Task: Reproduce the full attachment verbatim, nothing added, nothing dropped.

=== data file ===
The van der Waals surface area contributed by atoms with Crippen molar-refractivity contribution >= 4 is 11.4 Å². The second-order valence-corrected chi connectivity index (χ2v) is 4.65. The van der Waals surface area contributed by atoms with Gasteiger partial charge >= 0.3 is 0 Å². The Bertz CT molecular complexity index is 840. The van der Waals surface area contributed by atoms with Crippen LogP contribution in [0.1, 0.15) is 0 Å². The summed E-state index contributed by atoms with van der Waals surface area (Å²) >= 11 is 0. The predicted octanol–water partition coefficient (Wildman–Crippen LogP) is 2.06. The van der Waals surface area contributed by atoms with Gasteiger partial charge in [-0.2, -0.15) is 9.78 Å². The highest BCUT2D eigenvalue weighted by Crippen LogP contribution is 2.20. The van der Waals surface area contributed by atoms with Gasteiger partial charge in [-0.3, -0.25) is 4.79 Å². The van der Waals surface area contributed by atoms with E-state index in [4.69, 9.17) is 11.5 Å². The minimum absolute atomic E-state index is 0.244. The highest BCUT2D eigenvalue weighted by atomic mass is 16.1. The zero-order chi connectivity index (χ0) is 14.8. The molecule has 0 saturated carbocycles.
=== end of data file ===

The van der Waals surface area contributed by atoms with Crippen molar-refractivity contribution >= 4 is 11.4 Å². The second-order valence-corrected chi connectivity index (χ2v) is 4.65. The van der Waals surface area contributed by atoms with Gasteiger partial charge >= 0.3 is 0 Å². The Bertz CT molecular complexity index is 840. The van der Waals surface area contributed by atoms with Crippen LogP contribution in [0.1, 0.15) is 0 Å². The summed E-state index contributed by atoms with van der Waals surface area (Å²) >= 11 is 0. The predicted octanol–water partition coefficient (Wildman–Crippen LogP) is 2.06. The van der Waals surface area contributed by atoms with Gasteiger partial charge in [-0.2, -0.15) is 9.78 Å². The highest BCUT2D eigenvalue weighted by Crippen LogP contribution is 2.20. The van der Waals surface area contributed by atoms with Gasteiger partial charge in [-0.3, -0.25) is 4.79 Å². The van der Waals surface area contributed by atoms with E-state index in [4.69, 9.17) is 11.5 Å². The minimum absolute atomic E-state index is 0.244. The highest BCUT2D eigenvalue weighted by atomic mass is 16.1. The zero-order chi connectivity index (χ0) is 14.8. The molecule has 0 saturated carbocycles.